Tuesday, March 8, 2011

Because of the technological investments required, genetic analyses have traditionally been applied to only a small set of model species, such as nematode worms or fruit flies, which have short life spans and are amenable to experimental manipulation. These organisms typically represent abstractions of biological systems, so it has been difficult to infer from these studies how species in the wild interact with their natural surroundings. Moreover, although traditional genetics has focused on the action of single genes with discrete phenotypic effects, the traits that determine the interactions of organisms with their environment are usually controlled by multiple genes producing a continuum of phenotypes (Fig. 1). New combinations of genetic and genomic approaches applied in the context of natural populations now provide a means to trace the genetic basis of adaptation and the interactions of organisms with their environment1-3.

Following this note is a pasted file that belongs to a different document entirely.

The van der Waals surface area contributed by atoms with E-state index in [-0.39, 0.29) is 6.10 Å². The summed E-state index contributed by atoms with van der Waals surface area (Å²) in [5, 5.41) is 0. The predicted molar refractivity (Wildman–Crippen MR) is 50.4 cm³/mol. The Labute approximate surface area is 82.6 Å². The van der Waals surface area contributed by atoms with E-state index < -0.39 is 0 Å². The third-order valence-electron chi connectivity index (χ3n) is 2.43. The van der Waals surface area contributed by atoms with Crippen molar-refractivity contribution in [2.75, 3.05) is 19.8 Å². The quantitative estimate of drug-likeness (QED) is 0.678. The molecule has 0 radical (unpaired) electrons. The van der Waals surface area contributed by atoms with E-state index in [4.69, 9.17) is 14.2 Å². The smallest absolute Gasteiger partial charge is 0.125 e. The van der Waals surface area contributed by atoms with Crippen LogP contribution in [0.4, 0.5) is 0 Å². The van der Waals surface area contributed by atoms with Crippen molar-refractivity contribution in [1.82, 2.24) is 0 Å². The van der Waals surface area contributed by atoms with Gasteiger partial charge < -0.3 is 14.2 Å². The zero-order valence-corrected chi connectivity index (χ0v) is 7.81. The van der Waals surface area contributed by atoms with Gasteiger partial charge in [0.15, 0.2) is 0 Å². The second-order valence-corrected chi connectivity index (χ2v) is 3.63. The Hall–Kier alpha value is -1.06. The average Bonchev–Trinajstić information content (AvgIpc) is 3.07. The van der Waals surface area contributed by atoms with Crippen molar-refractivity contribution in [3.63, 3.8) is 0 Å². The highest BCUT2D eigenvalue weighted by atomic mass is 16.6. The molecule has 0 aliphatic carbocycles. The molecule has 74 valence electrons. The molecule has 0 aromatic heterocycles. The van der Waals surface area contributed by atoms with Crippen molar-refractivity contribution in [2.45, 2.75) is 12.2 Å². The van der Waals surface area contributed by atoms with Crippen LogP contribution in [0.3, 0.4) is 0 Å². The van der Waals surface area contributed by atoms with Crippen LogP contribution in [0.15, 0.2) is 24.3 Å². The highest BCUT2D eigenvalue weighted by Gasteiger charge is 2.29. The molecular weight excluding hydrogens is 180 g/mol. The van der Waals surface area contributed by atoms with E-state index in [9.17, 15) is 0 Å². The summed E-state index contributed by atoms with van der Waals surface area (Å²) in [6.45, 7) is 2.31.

Janne Lempe and Detlef Weigel, Max Planck Institute for Developmental Biology.
Quantitative trait locus (QTL) analysis is used to examine a continuous trait in a natural or experimental population. It identifies multiple stretches of DNA in the population’s genome that are associated with the trait in question as a first step towards identifying the contributing genes. A more recent alternative is the genome-wide association study (GWAS), which compares phenotypic information in a natural population against a panel of sequence markers throughout the genomes of thousands of individuals4.Through statistical association, genomic regions that correlate with the trait of interest can be identified.

>> Ecological genomics is unifying disparate biological disciplines to provide a clearer understanding of patterns in biodiversity .

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Publisher and/or Author and/or Editor:__Andres Agostini ─ @Futuretronium at Twitter! Futuretronium Book at http://3.ly/rECc